Reduce Subcontractor Accidents

3 Proven Ways To Reduce Subcontractor Accidents, Injuries, And Fatalities

Guest Author: Trey Trimble, CTO at Transportation Safety Apparel


It’s no secret that safety should be an absolute priority in the eyes of any type of construction worker. However, there are a number of potentially deadly hazards that subcontractors face every day on the job, and being aware of the most viable workplace injury prevention methods is the best way to keep all employees safe. Here are just a few ways to prioritize subcontractor safety and reduce accidents during any construction job.

construction worker safety

Always Use Fall Protection

Many construction workers and managers would be shocked to hear that about half of workplace deaths from falls occur from distances of 25 feet or less. The reason why may seem to make sense, but it just doesn’t add up: many workers tend to feel as though they have enough experience working from shorter altitudes and therefore don’t use full fall protection unless working from higher altitudes than normal, such as 80 feet. As a subcontractor, you can make sure that all of your employees wear full fall gear from even short altitudes. It could be the small change in protocol that saves an employee’s life.


Prioritize Training (And Re-Training)

When it comes to training, the industry is rather widespread and all over the map. A recent study concluded that more than two-thirds of construction worker deaths were connected to employers who simply did not participate in any state-approved training programs or apprenticeships. Implementing state-approved programs and curriculums would certainly be a drastic change, but it could yield some significant results that improve safety across the entire construction industry.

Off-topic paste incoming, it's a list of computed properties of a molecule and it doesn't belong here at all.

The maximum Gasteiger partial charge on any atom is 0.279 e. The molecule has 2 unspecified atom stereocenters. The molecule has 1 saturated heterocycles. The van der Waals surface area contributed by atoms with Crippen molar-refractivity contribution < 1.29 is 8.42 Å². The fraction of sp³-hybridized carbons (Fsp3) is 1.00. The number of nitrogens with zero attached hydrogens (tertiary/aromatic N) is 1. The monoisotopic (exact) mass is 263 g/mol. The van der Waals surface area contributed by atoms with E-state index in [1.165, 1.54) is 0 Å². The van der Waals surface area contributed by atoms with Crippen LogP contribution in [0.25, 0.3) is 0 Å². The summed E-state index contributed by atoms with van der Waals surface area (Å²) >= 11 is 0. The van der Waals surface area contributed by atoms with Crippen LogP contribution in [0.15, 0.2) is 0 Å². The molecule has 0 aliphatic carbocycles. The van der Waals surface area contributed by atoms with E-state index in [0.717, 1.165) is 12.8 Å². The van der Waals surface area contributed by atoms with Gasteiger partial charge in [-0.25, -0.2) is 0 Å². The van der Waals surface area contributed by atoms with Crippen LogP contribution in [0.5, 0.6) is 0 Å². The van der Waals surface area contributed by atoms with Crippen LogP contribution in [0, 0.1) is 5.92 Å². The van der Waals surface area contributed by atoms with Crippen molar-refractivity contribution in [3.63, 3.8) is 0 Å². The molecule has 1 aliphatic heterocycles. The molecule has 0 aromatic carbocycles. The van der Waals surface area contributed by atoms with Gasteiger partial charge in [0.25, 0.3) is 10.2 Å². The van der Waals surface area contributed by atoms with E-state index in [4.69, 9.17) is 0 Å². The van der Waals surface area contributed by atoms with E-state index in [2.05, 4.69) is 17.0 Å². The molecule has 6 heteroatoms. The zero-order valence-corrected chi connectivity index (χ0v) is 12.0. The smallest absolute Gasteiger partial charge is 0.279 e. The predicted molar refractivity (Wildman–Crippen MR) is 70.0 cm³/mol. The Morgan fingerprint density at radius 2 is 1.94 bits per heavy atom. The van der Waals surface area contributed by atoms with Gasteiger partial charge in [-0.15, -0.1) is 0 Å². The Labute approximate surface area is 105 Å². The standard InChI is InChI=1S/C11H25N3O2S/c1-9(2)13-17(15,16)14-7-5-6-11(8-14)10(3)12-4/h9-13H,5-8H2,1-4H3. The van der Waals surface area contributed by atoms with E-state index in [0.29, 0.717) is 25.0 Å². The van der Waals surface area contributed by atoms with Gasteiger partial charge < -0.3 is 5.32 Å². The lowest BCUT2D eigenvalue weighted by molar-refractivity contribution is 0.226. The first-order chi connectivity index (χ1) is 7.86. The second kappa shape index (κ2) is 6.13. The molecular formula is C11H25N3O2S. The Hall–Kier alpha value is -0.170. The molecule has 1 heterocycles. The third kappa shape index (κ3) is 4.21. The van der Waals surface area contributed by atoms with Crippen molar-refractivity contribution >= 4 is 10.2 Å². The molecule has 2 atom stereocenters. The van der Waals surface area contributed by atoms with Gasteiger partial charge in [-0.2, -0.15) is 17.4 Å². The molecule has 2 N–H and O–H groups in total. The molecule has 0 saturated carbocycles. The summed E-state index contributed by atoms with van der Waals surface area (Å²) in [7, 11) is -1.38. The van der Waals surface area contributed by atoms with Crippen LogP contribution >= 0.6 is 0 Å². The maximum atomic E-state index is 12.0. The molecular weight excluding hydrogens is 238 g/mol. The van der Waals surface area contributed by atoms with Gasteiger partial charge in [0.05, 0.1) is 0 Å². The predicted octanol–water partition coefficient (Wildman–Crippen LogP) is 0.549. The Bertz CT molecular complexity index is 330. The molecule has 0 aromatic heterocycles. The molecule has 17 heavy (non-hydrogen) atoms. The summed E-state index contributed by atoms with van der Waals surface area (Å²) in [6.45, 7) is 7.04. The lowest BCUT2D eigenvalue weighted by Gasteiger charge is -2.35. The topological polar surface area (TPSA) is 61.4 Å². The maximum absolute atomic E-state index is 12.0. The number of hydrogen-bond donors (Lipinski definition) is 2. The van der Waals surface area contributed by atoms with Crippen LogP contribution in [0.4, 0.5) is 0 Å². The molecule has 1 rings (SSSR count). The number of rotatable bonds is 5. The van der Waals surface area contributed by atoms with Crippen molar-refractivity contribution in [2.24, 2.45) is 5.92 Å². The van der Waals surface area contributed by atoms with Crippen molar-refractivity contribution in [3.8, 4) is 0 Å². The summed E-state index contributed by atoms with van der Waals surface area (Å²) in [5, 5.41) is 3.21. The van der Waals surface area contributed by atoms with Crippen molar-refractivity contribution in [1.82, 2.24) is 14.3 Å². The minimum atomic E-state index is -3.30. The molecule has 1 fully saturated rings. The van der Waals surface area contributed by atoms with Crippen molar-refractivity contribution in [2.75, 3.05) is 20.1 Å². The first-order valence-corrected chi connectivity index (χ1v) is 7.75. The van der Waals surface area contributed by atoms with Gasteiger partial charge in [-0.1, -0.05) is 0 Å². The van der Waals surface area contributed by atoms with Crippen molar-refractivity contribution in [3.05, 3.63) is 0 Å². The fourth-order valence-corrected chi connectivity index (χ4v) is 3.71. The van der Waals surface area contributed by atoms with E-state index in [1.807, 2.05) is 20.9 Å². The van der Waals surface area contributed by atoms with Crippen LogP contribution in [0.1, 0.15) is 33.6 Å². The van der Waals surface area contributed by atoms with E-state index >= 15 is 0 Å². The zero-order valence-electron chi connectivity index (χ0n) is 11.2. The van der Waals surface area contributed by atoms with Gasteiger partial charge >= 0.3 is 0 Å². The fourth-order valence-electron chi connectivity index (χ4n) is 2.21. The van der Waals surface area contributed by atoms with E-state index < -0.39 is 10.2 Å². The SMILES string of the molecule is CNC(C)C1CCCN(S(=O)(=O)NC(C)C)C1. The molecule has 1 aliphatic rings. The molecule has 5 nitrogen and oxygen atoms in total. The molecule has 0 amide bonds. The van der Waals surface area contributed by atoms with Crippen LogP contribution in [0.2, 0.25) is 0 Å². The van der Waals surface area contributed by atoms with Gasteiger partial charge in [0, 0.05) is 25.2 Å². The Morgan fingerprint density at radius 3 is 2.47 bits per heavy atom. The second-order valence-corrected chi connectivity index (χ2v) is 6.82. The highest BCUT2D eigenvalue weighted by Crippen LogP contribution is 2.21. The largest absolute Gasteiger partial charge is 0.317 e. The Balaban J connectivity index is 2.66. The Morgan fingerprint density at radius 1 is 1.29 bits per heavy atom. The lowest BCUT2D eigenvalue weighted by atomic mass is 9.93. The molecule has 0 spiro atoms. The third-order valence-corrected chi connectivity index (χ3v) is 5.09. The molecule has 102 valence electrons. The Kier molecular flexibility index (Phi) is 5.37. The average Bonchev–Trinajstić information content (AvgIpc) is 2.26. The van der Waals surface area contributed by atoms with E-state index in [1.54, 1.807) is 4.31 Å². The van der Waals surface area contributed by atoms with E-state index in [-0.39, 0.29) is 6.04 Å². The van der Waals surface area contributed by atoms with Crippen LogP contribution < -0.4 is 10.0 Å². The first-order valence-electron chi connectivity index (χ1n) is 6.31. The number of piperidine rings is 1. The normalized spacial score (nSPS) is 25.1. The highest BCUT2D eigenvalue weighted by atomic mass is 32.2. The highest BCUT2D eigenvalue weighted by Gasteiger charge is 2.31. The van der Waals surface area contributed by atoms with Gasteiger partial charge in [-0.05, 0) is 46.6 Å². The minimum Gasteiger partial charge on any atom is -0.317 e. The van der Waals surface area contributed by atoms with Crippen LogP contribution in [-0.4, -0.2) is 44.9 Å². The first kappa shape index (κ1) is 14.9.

In the same realm, some workers simply don’t see a need for additional training after initial onboarding. However, in the case of an accident, injury, change in protocol, or new piece of equipment, supplementary training is certainly warranted and should even be encouraged.


Limit Distractions

Finally, it’s important to address the growing issue of distractions in the construction industry. Currently, OSHA does not provide specific guidelines for workers. However, it has become a known and virtually indisputable fact that engaging in manual subtasks such as cellphone or electronic device usage while driving an automobile significantly increases the risk for an accident. Extrapolate those damages to those that become possible when subcontractors use their cellphones when operating heavy duty machinery, and it’s easy to see why it’s such a risk. In fact, multiple studies have also shown that listening to even one sentence through a cell phone has the ability to reduce driving-related brain activity by a whopping 37%.


When it comes down to it, contractors and subcontractors, and the companies that employ them, have the same underlying goals: to stay safe on the job. Under Health and Safety Law, businesses that employ both contractors and subcontractors have a responsibility to protect their workers from harm that can be caused by work-related activities. In the same realm, both contractors and subcontractors alike have to coexist with the client in addition to one another in order to protect themselves from any number of project risks.


Ultimately, safety is always a hot topic for discussion in the construction industry. It’s impossible to prevent every accident that occurs, but by taking even a few small steps such as those listed above, your construction firm can significantly lower workplace accidents, injuries, and fatalities.


About the Author 

Trey Trimble is the working CTO of Transportation Safety Apparel. He has been a member of this family business since their beginnings in 2001, and has worked in plenty of different sectors from customer service and marketing to Magento Software Development. He is passionate about everything and anything to do with the transportation safety industry and the world of technology. Trimble holds a degree in Computer Engineering from Clemson University.



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